3 Tips for Breaking into the Construction Industry

The United States construction industry is one of the most diverse and fastest-growing sectors around. According to the “United States Construction Industry Databook Series – COVID-19 Update Q2 2020“, the industry is expected to hit a CAGR of 8.5% ($1,819.1 billion) by 2024. Despite recent challenges, the medium to long-term job prospects looks encouraging.

Construction is one of those industries that offer different pathways for anyone and everyone to break in – laborers, construction project managers, engineers, skilled tradespeople, architects, and interior designers.

If you are looking at starting a business that offers one or some of the various services needed in construction or getting a job in a construction firm, here are three tips that will help you kickstart your chosen career on a high.

Tip #1: Identify Your Career Path

The first step to getting it right within the construction industry is identifying your preferred career or business path. The first thing most folks do is gravitate towards an area they like or feel comfortable doing. That’s okay, but you should also consider areas that you usually won’t think of as a career path.

These sorts of career paths provide you with experience and access to new business networks and communities. If you feel stumped about what direction to follow, speak to friends and family who already work in the industry to share insights that can help. You should also ask them to point you in their colleagues’ direction, who can also help deepen your understanding of the industry.

Too much knowledge never hurt anyone in the beginning. You’ll get insights into the hard and soft skills needed to succeed, the working environment, and tips on handling the everyday issues you’ll face when you get your first job.

Tip #2: Get Your Construction Licenses or Certifications

Most career paths in construction need one form of license or certification. You will almost always need to present one if you go for an interview or register your business. The construction licenses you require will also depend on your educational level and location.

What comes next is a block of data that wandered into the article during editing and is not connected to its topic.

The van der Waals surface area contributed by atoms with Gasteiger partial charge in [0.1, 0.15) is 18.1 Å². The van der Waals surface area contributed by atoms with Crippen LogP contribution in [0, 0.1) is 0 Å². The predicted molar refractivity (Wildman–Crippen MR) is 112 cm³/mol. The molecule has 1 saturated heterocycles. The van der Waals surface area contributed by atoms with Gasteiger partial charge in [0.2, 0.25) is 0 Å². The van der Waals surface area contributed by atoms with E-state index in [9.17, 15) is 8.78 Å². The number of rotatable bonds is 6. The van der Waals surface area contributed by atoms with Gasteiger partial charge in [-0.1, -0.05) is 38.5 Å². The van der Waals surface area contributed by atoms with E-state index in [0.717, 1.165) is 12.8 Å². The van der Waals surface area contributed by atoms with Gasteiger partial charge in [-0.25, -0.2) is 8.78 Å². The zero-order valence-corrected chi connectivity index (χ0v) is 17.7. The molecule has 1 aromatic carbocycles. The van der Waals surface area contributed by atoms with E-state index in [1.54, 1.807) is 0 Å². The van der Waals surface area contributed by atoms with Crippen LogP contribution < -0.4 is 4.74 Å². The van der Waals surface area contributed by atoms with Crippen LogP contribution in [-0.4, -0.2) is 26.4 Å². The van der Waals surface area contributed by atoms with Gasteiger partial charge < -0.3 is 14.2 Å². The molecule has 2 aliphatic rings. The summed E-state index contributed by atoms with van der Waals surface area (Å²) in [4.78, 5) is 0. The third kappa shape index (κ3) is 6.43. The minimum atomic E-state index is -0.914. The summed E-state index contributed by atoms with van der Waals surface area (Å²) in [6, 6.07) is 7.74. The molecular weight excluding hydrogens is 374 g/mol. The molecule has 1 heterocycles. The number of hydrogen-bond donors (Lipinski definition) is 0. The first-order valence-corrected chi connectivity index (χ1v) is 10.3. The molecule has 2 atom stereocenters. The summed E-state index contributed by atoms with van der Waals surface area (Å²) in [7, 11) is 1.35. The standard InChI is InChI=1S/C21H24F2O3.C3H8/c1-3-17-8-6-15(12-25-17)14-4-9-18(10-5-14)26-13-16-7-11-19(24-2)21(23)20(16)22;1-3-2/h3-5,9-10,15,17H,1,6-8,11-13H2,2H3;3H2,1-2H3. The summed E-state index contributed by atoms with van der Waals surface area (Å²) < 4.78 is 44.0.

Something to note, these licenses have exams that need proper preparation. For example, writing the National Association of State Contractors Licensing Agencies (NASCLA) exam required in Alabama, Arizona, Mississippi, and Oregon with books such as the NASCLA Accredited Contractor book bundle is the best way to guarantee you get your license in one try.

These license or certification exams are designed to ground you in building codes and standards, structural principles, project costing, construction management, and various other related elements within the industry. Here’s an additional reading for you to learn more about building certifications and construction approvals.

Tip #3: Consider Applying for an Apprenticeship in Your Chosen Area

Once you have your license in the bag, it’s time to hit the ground running. One of the wisest things you can do is to apply for an apprenticeship first. Even if you plan to run a construction business of your own, getting experience is invaluable.

An apprenticeship gives you practical insights on what to expect in your future construction career. You’ll get the chance to work on-site beside various competent and experienced professionals and see first-hand how they communicate, manage teams, and adhere to the multiple regulations that govern the construction industry. You’ll also learn how to use the various tools that are needed in your construction career path.

Final Thoughts

The construction industry can be a rewarding place to work. You not only see the results of your work instantly, but you get financially rewarded for doing a job you love. These three tips are sure to set you up for great career opportunities once you follow them to the last detail.